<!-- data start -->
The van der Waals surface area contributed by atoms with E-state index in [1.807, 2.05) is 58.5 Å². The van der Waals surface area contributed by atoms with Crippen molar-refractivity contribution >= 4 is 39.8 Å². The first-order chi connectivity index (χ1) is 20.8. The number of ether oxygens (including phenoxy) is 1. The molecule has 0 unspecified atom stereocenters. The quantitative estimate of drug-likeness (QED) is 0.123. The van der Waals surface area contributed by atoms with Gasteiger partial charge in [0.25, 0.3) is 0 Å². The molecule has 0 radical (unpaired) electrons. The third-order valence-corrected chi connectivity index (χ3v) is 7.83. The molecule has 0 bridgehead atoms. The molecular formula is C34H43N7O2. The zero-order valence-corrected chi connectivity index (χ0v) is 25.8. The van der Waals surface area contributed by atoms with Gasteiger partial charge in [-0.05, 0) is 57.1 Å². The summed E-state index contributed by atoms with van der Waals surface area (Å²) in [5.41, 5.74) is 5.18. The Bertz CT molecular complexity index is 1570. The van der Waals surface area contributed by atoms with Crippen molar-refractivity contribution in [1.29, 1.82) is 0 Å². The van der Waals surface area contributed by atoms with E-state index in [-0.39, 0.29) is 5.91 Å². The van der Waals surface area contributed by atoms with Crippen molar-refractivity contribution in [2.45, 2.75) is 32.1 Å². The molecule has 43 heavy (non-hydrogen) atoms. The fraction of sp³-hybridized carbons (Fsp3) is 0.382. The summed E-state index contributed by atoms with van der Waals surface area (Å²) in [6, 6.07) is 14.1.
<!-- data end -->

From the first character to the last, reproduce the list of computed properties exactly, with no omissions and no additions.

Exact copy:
The van der Waals surface area contributed by atoms with E-state index in [1.807, 2.05) is 58.5 Å². The van der Waals surface area contributed by atoms with Crippen molar-refractivity contribution >= 4 is 39.8 Å². The first-order chi connectivity index (χ1) is 20.8. The number of ether oxygens (including phenoxy) is 1. The molecule has 0 unspecified atom stereocenters. The quantitative estimate of drug-likeness (QED) is 0.123. The van der Waals surface area contributed by atoms with Gasteiger partial charge in [0.25, 0.3) is 0 Å². The molecule has 0 radical (unpaired) electrons. The third-order valence-corrected chi connectivity index (χ3v) is 7.83. The molecule has 0 bridgehead atoms. The molecular formula is C34H43N7O2. The zero-order valence-corrected chi connectivity index (χ0v) is 25.8. The van der Waals surface area contributed by atoms with Gasteiger partial charge in [-0.05, 0) is 57.1 Å². The summed E-state index contributed by atoms with van der Waals surface area (Å²) in [5.41, 5.74) is 5.18. The Bertz CT molecular complexity index is 1570. The van der Waals surface area contributed by atoms with Crippen molar-refractivity contribution in [1.29, 1.82) is 0 Å². The van der Waals surface area contributed by atoms with E-state index in [-0.39, 0.29) is 5.91 Å². The van der Waals surface area contributed by atoms with Crippen molar-refractivity contribution in [2.45, 2.75) is 32.1 Å². The molecule has 43 heavy (non-hydrogen) atoms. The fraction of sp³-hybridized carbons (Fsp3) is 0.382. The summed E-state index contributed by atoms with van der Waals surface area (Å²) in [6, 6.07) is 14.1.